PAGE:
Gringo Report: Jeff Cunningham
Courtesy of CSD Comunicaciones

Gringo Report: Cunningham revels in Guatemalan odyssey

GUADALAJARA, Mexico – When the name Jeff Cunningham is mentioned, the letters MLS loom large.

As the league’s all-time scoring leader and a two-time Golden Boot winner, it's difficult to think of many players more intricately associated with Major League Soccer than Cunningham.

But over the past winter, after 14 seasons spent with six different MLS clubs, the Jamaican-born striker headed south to Guatemala and signed for CSD Comunicaciones, a move that raised more than a few eyebrows.

Cunningham, though, was determined to write a new chapter in his career and experience something a little different, while keeping one eye on a future coaching career.

“I’ve always wanted to experience football abroad, so I jumped on this chance,” Cunningham told by phone from Guatemala City on Wednesday. “It’s a chance to learn another language and experience another culture. It broadens my horizons.”

Still, it has been a cultural shock and Cunningham says learning Spanish has been difficult, not to mention adapting to fields that wouldn’t be considered playable in some parts in the world.

Even so, Cunningham has netted four times in his first 10 games for las Cremas, who sit two points clear at the top of the Guatemalan first division.

“It’s not a bad start because most of the time, a foreign player takes a bit of time to get adjusted to the life and to the football,” explained Cunningham, who added that he feels he can do even better.

Comunicaciones general manager Roberto Alfaro told that the club is “very, very happy” with Cunningham and that there is a good chance he would be offered a new contract in December if things continue as they are.

Cunningham is already a bit of a local celebrity in the soccer-mad country and enjoys banter with both Comunicaciones and rival fans that stop and talk to him.

“Local media, local fans are trying to get a glimpse, get a chance to talk to him and get his autograph,” said Alfaro.

Cunningham was “caught unaware” when he arrived at Guatemala City airport to sign for the club in January, as he wasn't expecting the 50 to 60 members of the media awaiting his arrival. But he’s getting accustomed to the intense soccer culture that surrounds him in his new home.

“The fans are crazy,” Cunningham said. “The last match between Municipal and us, I was like, ‘Wow.’ At one point, you couldn’t really see the other end of the pitch with the flares.”

Municipal and Comunicaciones share a bitter rivalry and the clásico games between the two are passionate affairs, something that Cunningham is now well aware of, especially after one incident at halftime during the last clash on March 21.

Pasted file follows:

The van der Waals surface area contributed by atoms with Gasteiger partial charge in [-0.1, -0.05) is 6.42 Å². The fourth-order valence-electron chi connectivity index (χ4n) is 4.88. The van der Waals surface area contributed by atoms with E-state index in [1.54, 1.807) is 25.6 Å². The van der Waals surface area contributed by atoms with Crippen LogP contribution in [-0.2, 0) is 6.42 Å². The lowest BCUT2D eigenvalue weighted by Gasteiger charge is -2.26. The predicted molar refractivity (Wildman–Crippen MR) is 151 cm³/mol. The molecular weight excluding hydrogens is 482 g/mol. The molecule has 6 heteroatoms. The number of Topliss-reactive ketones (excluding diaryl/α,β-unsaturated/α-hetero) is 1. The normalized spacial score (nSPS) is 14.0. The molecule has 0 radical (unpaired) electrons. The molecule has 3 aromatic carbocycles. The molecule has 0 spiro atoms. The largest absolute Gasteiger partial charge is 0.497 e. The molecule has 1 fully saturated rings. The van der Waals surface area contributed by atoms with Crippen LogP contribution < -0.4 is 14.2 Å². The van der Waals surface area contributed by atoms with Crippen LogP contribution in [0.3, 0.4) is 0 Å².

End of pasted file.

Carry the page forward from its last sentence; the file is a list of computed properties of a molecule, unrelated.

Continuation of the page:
“Walking back to the locker room, there were fireworks in the tunnel area,” he explained with a laugh. “I noticed all my teammates run, but I didn’t because I didn’t know that type of thing happened. Six or seven fireworks went off, they sounded like gunshots.”

On the field, the former US international believes the standard of soccer he has encountered in Guatemala is high and that several of his teammates would slot into MLS with ease.

“I think this is a good market for coaches and MLS teams to look at because these players are very good,” he said.

Cunningham singles out 22-year-old Costa Rican midfielder Diego Estrada as one of the best players he has ever played with.

The 35-year-old striker has also witness the lack of resources available to Guatemalans playing soccer and is considering ways to help young players who are forced to play with “taped-up” shoes.

“I [only] kick a football, but my heart’s big,” said Cunningham. “I feel like there’s a need here. Kids need football boots and proper fields to train on.”

The former Columbus Crew forward’s short spell in Guatemala has also given him a new perspective on his past in MLS, especially regarding that all-time goalscoring record.

“My goal was always to win a championship,” he said. “Not having that cup and now looking back at the other awards and golden boots, having the record means more now. During my time there, that wasn’t so clear for me.”

He may still be able to add that championship, though, even if it doesn’t come in the states.

With Comunicaciones leading the championship down south, the league title Cunningham yearned for in MLS is a realistic possibility this season in Guatemala.

Tom Marshall covers Americans playing in Latin America. E-mail him at

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